How SysAdmins Can Secure Networks the Right Way
Networks are a complex web of data and systems, all linked to collaborate, share, and work together. But the biggest risk to any network is the people who use it.
SysAdmins (or System Administrators) and other cybersecurity professionals are the ones who stand at the frontline of the battle to secure networks every day. More than anyone, they know just how many “fires” are caused by network users.
In fact, 15% of data breaches are caused by the mistake of an authorized user. Clearly, it’s not just hackers that System Administrators need to watch out for.
User management is a key responsibility for SysAdmins. It involves monitoring and checking all users’ activities on a specific network. For instance, a new employee needs access to the network, so the SysAdmin creates a user ID for them. The user ID and profile are unique, so the SysAdmin can track the specific user’s activity as needed.
When the time comes for the employee to leave the company, the user’s account is disabled by the SysAdmin. The individual no longer has access to the organization’s network and its data.
In other instances, certain employees may not be granted access to certain parts of the network. The Network Admin’s job here is to control the permissions of users so that only authorized individuals can get into restricted network areas.
Managing network users is a big chunk of any SysAdmin’s role. But why is it so important to control user access? Why must Network Admins work so hard to stay on top of user activities?
More Access Means Higher Risk
Trust is an important part of teamwork; however, trusting network users is far from simple. Although employees access their company’s networks every day, most don’t properly understand the severity of the damage that even innocent actions can cause.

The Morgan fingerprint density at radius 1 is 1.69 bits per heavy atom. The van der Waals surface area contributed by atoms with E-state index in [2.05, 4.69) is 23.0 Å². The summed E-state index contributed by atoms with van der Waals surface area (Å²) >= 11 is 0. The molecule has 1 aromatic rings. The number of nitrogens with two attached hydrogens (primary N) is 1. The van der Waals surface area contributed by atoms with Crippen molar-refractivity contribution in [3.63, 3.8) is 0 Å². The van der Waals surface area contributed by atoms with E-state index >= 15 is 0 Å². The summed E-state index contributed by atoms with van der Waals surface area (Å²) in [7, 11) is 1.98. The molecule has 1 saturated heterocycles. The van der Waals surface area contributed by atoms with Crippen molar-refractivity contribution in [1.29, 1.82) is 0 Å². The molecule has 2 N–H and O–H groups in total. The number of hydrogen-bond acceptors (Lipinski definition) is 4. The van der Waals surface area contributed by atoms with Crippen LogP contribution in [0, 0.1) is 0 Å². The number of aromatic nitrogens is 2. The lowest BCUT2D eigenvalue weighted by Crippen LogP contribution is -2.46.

Some common mistakes include accidentally entering a restricted area on the network or providing unauthorized access to a third party. These kinds of breaches—though unintentional—can easily make the user’s account vulnerable, if not the whole network.
The more users there are on a network, the more opportunities there are for mistakes. This only increases the risks. Universities, municipalities, hospitals, and federal government agencies are all examples of large networks with thousands of users who have access at any given time.
If they can’t put all their trust in the users, cybersecurity managers need to be able to trust the systems in place to prevent breaches. They also need to remain vigilant at all times, constantly monitoring and checking the strength of cyber defense systems against threats and attacks.
Bottom line: SysAdmins are the first defenders and first responders for network protection.
Gaining Access from Multiple Points
In a new era of remote working, employees are often not even at the office. Instead, they are logging in to the organization’s networks from a range of sources, such as mobile, on-site, and VPN.
Today’s cyber defense professionals must have the ability to respond fast in situations where there are multiple access points. SysAdmins must make sure they are continually monitoring and testing access control systems and user activities across several devices and networks. This makes the task of protecting the network even more complicated, but it must be done.